What separates a “first world” country from a second or third world country?  Free and sanitary public toilets would be high on the list of distinguishing features.

In Mumbai, India, a campaign is underway to try to shame public authorities into establishing free public toilets for women.  Currently, women have to pay for the privilege of using a public toilet, while men can do so for free.  Moreover, there is a huge shortage of toilets, both public and private, in India.  Indeed, a recent survey showed that half — half! — of Indian homes do not have toilets.  As a result, it is commonplace for people to relieve themselves in public.  In a nation as crowded as India, that reality has obvious public health consequences, to say nothing of its negative effect on the sights and smells of everyday existence.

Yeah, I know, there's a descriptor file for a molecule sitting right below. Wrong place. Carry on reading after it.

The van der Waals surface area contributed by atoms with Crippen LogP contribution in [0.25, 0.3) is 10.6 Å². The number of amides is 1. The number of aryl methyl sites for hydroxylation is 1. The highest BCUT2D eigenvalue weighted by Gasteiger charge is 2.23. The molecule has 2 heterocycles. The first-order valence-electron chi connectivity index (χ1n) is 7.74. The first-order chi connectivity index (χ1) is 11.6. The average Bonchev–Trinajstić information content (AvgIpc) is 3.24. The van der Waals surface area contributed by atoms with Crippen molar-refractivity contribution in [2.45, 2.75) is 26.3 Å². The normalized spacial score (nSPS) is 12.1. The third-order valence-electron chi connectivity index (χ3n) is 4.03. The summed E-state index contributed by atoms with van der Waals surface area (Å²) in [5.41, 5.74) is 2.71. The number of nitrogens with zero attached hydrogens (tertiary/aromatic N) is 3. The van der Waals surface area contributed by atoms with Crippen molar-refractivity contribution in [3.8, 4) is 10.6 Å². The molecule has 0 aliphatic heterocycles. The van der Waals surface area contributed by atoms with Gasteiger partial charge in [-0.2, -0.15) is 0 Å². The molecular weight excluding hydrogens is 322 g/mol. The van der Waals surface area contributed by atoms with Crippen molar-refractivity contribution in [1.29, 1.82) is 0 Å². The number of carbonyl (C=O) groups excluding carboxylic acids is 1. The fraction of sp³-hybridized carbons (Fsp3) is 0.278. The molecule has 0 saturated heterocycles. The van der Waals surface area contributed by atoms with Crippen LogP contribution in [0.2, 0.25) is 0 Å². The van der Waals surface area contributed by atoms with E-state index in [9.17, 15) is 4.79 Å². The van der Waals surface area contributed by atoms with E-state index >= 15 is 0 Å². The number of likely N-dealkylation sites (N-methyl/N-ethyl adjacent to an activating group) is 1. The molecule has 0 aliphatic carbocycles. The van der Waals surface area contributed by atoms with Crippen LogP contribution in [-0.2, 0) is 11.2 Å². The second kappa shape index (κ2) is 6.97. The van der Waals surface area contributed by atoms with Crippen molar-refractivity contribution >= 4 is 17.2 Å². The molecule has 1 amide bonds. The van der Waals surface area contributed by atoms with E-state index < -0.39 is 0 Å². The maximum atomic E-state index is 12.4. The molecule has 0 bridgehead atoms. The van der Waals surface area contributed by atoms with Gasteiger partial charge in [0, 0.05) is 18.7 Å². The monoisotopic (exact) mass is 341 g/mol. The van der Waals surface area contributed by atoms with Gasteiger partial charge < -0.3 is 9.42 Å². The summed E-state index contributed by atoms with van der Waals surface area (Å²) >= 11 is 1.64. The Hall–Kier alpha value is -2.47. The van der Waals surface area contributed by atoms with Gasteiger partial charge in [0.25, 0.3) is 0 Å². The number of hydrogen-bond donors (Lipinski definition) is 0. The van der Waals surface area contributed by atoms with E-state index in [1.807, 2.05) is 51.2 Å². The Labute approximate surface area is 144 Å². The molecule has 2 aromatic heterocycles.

Americans take the existence of (relatively) clean and accessible public facilities for granted.  It’s hard to imagine what life would be like if they weren’t available — but in many parts of India that is the way of the world.  As India continues to surge forward to solidify its position as a global economic and military powerhouse, it also should focus on basic decencies like public toilets for its people.  You’re far more likely to be happy, productive, and full of self-respect if the call of nature doesn’t require you to squat, embarrassed, by the side of the road.